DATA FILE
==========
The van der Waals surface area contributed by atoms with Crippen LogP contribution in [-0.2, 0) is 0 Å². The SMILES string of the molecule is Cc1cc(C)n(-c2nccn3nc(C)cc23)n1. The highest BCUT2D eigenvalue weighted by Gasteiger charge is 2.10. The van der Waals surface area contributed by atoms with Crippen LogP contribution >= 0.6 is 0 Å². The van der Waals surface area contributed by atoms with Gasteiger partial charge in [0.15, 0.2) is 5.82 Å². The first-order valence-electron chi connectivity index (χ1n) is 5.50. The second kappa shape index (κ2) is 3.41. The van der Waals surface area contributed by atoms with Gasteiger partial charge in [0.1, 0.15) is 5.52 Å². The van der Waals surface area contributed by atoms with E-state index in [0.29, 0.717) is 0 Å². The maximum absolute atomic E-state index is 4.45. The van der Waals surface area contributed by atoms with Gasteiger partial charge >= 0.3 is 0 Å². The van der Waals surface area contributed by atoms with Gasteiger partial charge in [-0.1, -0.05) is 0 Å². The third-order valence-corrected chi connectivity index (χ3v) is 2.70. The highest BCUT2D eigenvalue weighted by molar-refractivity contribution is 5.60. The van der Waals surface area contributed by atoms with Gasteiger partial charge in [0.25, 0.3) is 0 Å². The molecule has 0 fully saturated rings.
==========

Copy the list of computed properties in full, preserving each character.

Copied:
The van der Waals surface area contributed by atoms with Crippen LogP contribution in [-0.2, 0) is 0 Å². The SMILES string of the molecule is Cc1cc(C)n(-c2nccn3nc(C)cc23)n1. The highest BCUT2D eigenvalue weighted by Gasteiger charge is 2.10. The van der Waals surface area contributed by atoms with Crippen LogP contribution >= 0.6 is 0 Å². The van der Waals surface area contributed by atoms with Gasteiger partial charge in [0.15, 0.2) is 5.82 Å². The first-order valence-electron chi connectivity index (χ1n) is 5.50. The second kappa shape index (κ2) is 3.41. The van der Waals surface area contributed by atoms with Gasteiger partial charge in [0.1, 0.15) is 5.52 Å². The van der Waals surface area contributed by atoms with E-state index in [0.29, 0.717) is 0 Å². The maximum absolute atomic E-state index is 4.45. The van der Waals surface area contributed by atoms with Gasteiger partial charge >= 0.3 is 0 Å². The van der Waals surface area contributed by atoms with Gasteiger partial charge in [-0.1, -0.05) is 0 Å². The third-order valence-corrected chi connectivity index (χ3v) is 2.70. The highest BCUT2D eigenvalue weighted by molar-refractivity contribution is 5.60. The van der Waals surface area contributed by atoms with Gasteiger partial charge in [0.25, 0.3) is 0 Å². The molecule has 0 fully saturated rings.